The most important food is a simple molecule – water. Alongside its significance as a direct food, it also plays a key role in producing foods. The starting material for further processing is often produced by combining water or other liquids into dry basic ingredients. If the basic substance is flour, then depending on the mixing ratio for a crumbly-dry mass (pasta products), a solid visco-elastic dough for bakery products or a liquid mixture (waffle dough, liquid batter) is the result. If the basic substance is potato flakes or masa, the mixture can be used to make potato mash, stacked crisps, corn chips or other snacks. Gels are made from hydrocolloids. Vegetarian products are used as meat substitutes and are produced from vegetable protein. Until now, there have been very limited and traditional methods for efficiently binding the range of liquid molecules with the range of dry products. Many substances are extremely resistent to hydration.
Moistening / hydration is rendered difficult by a number of factors:
- Many substances are hydrophobic and water runs off
- Other substances are extremely hydrophilic, so that the part that makes contact water first “steals” the water from the rest of the substances
- The surface tension of water prevents the water from spreading well over a surface
- If powder is introduced into water, the water penetrates into the outer layer and forms a gel, so that further penetration is prevented (gel blocking) and as a consequence lumps are formed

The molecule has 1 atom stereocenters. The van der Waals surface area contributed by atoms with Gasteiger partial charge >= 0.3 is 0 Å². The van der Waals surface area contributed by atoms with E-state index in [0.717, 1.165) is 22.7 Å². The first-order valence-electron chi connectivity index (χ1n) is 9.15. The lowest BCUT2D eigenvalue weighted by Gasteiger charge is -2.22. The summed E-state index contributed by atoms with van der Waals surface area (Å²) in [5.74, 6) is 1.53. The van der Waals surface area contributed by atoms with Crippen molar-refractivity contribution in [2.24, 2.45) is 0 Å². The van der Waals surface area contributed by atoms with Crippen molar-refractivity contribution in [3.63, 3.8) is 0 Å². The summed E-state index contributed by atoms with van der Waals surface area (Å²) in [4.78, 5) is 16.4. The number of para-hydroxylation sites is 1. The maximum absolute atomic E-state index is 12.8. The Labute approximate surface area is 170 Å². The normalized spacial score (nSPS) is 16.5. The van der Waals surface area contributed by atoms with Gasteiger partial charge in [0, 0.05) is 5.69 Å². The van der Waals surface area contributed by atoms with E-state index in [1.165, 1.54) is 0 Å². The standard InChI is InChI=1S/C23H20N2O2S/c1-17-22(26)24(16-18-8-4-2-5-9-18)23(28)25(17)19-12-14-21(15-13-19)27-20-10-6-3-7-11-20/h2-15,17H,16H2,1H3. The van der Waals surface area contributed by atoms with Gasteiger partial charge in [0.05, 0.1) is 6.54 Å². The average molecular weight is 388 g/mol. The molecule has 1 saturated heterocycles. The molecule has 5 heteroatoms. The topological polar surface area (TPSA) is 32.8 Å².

- Foods are generally structure-sensitive media whose properties can be irreversibly destroyed by high shear forces
Effective moistening of dry substances is promoted by the following factors:
1. Highly accessible surface area at the time of moistening
2. High speed difference of the substances during moistening
Both requirements can only be satisfied to a very limited extent with a range of existing stirring and mixing tools. A revolutionary disruptive solution has arrived. It is the high-pressure moistening and mixing system called “Rapidojet”. The mode of operation of the patented method is amazingly simple – dry material is conveyed continuously into a vertical mixing tube (volumetrically or gravimetrically) by a dosing unit.
There, it is isolated in free-fall after contacting a deflector cone. The liquid is injected at high speed (250 – 500 km/h) through a high-pressure nozzle and broken down into tiny water droplets that meet the free-falling dry material in the air. Both factors of large accessible surface area and high-speed difference are achieved in the ideal fashion. The high surface area is achieved both by the dry substances that are isolated in free fall and by the surface enlargement due to small water droplets. The high-speed difference ensures an intensive impact, an effect that does not occur with this intensity in any other mixing method. Thus, the water or any other liquid penetrates much more deeply into substances that are traditionally difficult to access.
Despite the intensity of the high-pressure jet, the method is very gentle to products. First of all no shear forces occur – the moistened material leaves the mixing chamber in the form of minute particles, visually perceptible as a kind of “product mist”. The fully hydrated particles only become uniform when they land in the hopper of a pump or some other vessel such as a mixing bowl, trough, etc.